The Princeton History of Modern Ireland

Edited by Richard Bourke and Ian McBride
Princeton University Press, 2016, 552 pp.

Book cover

This book brings together some of today’s most exciting scholars of Irish history to chart the pivotal events in the history of modern Ireland while providing fresh perspectives on topics ranging from colonialism and nationalism to political violence, famine, emigration, and feminism. Contributors describe how the experiences of empire and diaspora have determined Ireland’s position in the wider world and analyze them alongside domestic changes ranging from the Irish language to the economy. They trace the literary and intellectual history of Ireland from Jonathan Swift to Seamus Heaney and look at important shifts in ideology and belief, delving into subjects such as religion, gender, and Fenianism.

Presenting the latest cutting-edge scholarship by a new generation of historians of Ireland, The Princeton History of Modern Ireland features narrative chapters on Irish history followed by thematic chapters on key topics. The book highlights the global reach of the Irish experience as well as commonalities shared across Europe, and brings vividly to life an Irish past shaped by conquest, plantation, assimilation, revolution, and partition.

This book can be purchased directly from the publishers.


'Introduction', Richard Bourke
1. 'Conquest, Civilization, Colonization: Ireland, 1540-1660', Jane Ohlmeyer
2. 'Ascendancy Ireland, 1660-1800', Ultán Gillen
3. 'Ireland under the Union, 1801-1922', John Bew
4. 'Independent Ireland', Fearghal McGarry
5. 'Northern Ireland since 1920', Niall Ó Dochartaigh
6. 'Twenty-First-Century Ireland', Diarmaid Ferriter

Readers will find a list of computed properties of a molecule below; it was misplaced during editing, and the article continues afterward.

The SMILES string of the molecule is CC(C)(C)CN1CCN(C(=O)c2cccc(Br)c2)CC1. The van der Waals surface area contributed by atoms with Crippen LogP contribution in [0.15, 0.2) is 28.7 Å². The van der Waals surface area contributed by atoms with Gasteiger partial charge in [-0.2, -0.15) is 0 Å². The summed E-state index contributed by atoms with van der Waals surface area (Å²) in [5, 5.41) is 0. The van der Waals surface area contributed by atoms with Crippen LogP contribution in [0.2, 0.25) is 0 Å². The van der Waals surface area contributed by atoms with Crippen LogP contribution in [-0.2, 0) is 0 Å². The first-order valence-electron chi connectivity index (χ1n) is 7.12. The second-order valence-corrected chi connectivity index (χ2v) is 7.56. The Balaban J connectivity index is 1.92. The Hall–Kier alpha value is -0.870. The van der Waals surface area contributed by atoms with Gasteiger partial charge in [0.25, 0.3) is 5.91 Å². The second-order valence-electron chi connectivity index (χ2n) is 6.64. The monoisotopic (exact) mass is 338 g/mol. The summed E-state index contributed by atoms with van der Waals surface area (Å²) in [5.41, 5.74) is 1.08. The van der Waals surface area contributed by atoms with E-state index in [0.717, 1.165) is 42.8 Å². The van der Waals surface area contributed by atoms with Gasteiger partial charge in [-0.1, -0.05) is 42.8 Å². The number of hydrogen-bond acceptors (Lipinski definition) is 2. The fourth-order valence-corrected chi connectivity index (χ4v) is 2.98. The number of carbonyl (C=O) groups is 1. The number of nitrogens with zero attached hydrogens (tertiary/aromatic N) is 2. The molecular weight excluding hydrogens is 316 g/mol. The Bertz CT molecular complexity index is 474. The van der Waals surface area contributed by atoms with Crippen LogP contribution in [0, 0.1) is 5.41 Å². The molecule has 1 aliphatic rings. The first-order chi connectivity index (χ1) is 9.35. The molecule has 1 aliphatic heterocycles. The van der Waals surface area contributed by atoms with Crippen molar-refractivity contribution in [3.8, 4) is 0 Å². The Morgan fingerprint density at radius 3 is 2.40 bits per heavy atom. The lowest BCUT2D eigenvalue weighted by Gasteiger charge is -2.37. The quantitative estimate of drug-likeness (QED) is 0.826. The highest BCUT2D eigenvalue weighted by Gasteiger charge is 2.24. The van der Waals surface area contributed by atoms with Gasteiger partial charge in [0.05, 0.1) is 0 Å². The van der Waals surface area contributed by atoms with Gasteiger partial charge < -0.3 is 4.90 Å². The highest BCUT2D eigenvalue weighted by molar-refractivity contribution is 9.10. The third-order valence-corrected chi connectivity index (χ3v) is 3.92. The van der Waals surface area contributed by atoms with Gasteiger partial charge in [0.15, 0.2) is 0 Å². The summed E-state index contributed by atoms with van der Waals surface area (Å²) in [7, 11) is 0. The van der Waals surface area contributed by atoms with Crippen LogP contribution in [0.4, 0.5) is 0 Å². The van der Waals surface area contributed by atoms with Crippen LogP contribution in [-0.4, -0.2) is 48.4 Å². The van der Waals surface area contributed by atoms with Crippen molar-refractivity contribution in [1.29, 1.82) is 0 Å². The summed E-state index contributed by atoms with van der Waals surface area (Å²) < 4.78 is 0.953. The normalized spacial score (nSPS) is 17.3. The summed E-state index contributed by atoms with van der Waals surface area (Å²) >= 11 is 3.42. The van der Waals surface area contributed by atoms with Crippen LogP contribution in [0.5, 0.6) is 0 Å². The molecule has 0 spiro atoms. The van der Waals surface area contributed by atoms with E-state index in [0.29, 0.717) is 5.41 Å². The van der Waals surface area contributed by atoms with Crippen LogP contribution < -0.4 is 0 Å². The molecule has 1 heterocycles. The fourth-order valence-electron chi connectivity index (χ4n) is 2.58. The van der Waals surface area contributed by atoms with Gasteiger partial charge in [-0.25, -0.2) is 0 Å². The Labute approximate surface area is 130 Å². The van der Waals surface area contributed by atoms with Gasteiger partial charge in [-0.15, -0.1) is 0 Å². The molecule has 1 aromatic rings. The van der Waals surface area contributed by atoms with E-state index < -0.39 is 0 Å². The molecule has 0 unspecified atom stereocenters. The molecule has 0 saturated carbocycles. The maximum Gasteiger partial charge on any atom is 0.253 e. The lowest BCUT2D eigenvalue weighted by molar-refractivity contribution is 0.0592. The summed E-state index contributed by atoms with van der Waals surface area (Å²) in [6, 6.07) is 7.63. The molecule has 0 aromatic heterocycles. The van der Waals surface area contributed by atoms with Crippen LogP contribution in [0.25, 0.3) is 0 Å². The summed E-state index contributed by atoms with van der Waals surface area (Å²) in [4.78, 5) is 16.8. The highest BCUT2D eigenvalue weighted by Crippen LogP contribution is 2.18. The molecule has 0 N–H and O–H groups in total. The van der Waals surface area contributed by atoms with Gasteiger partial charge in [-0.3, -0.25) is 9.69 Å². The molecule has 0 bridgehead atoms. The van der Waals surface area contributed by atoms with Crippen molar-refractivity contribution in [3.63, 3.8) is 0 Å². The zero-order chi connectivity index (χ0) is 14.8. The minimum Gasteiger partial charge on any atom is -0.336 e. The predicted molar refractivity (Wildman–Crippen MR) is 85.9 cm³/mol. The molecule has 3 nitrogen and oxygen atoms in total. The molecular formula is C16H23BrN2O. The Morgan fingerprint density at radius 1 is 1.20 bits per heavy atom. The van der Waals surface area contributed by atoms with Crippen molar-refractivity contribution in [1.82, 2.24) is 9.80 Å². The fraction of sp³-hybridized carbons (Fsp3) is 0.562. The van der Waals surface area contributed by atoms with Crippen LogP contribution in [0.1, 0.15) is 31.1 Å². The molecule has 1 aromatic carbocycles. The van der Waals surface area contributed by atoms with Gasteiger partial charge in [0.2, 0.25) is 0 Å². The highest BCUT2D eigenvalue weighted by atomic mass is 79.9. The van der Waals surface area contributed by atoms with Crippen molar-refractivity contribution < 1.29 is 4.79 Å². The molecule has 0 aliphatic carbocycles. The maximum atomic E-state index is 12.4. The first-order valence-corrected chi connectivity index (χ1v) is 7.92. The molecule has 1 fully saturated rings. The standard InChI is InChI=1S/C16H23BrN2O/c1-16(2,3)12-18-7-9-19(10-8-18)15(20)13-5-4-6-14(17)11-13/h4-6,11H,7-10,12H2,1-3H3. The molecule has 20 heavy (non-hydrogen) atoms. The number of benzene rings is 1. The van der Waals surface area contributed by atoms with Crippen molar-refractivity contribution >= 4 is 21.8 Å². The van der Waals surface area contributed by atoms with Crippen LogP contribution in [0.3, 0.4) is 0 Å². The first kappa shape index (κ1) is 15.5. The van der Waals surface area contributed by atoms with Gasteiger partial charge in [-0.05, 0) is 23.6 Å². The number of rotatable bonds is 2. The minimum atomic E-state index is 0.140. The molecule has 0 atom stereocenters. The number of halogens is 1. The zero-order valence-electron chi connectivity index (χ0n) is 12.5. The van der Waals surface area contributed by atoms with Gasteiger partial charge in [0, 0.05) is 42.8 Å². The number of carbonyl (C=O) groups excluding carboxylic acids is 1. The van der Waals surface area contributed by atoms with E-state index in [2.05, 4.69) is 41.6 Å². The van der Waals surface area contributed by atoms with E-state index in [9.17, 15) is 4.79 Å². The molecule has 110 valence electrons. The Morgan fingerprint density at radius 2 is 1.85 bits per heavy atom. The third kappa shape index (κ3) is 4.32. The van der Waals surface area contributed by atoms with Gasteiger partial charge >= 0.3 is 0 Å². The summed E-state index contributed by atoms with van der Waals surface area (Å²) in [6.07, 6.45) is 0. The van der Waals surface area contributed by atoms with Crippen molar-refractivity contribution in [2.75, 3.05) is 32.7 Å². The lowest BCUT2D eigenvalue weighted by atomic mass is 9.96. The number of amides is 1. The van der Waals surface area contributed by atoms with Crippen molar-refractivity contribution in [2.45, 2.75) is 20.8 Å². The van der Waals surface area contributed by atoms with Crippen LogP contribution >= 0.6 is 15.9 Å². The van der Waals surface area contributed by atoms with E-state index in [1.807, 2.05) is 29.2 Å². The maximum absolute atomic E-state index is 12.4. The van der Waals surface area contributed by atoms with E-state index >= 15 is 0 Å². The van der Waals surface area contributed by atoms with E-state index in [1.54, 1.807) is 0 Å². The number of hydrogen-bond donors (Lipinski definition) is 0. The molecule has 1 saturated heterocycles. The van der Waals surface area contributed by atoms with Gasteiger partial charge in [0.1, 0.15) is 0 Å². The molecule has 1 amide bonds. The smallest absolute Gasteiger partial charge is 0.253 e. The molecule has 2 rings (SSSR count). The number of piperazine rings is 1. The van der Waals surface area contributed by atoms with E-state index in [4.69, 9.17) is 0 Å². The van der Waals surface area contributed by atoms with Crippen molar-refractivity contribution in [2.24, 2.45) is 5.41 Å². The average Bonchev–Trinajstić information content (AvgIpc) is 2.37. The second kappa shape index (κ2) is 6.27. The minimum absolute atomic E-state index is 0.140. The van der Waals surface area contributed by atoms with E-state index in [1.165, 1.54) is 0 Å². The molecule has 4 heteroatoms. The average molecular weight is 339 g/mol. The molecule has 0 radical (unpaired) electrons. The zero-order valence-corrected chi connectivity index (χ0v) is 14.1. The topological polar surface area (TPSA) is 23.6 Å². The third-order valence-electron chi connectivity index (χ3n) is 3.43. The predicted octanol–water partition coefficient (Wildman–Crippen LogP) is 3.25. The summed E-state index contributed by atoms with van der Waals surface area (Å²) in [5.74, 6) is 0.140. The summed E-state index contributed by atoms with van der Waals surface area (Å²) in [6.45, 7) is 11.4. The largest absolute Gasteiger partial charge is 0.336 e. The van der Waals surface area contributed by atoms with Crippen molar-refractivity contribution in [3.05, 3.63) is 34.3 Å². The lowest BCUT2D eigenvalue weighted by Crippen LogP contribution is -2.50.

7. 'Intellectual History: William King to Edmund Burke', Daniel Carey
8. 'Cultural Developments: Young Ireland to Yeats', David Dwan
9. 'Irish Modernism and Its Legacies', Lauren Arrington
10. 'Media and Culture in Ireland, 1960-2008', Maurice Walsh
11. 'Historiography', Richard Bourke
12. 'Religion', Ian McBride
13. 'The Irish Language', Vincent Morley
14. 'Ireland and Empire', Jill C. Bender
15. 'Women and Gender in Modern Ireland', Catriona Kennedy
16. 'Political Violence', Marc Mulholland
17. 'Famine', Ciara Boylan
18. 'Economy in Independent Ireland', Andy Bielenberg
19. 'Nationalisms', Matthew Kelly
20. 'Feminism', Maria Luddy
21. 'Diaspora', Enda Delaney


"The scholarship is formidable: all the chapters are grounded in the most up-to-date research, all are substantial, the best sparkle with original insights ... Vincent Morley provides a heroically concise survey of the Irish language in Irish society from its origins to the present day. It is regrettable that the political ideas and historical consciousness encoded and articulated in Irish – as explored by Morley himself in a number of recent studies – register so infrequently in other contributions to this book."

Gearóid Ó Tuathaigh, The Irish Times, 6 February 2016

"This superb collection of essays is presented explicitly as a state-of the-art report on historical scholarship by the current, successor, generation of Irish historians ... Like Joyce's Stephen Dedalus, Irish historians can never quite fly by the nets of nationality, language and religion. Some, like Vincent Morley who provides an intellectually rigorous chapter on the Irish language, do not try to do so."

James Smyth, History Ireland, July-August 2016

"Vincent Morley’s chapter provides a tidy and insightful survey of the Irish language across the centuries. This means that there is some recognition in the Princeton History of the political and literary culture of Gaelic society, but its appearance here also constitutes a kind of intellectual ghettoisation: the language, culture and lives of the majority of the population should be part of the narrative and analysis in the relevant survey chapters of a history of Ireland. The sheer stretch of time covered – effectively, a thousand years, well beyond the book’s stated time-span – unavoidably curtails the space devoted to the last two centuries."

Barra Ó Seaghdha, Dublin Review of Books, November 2019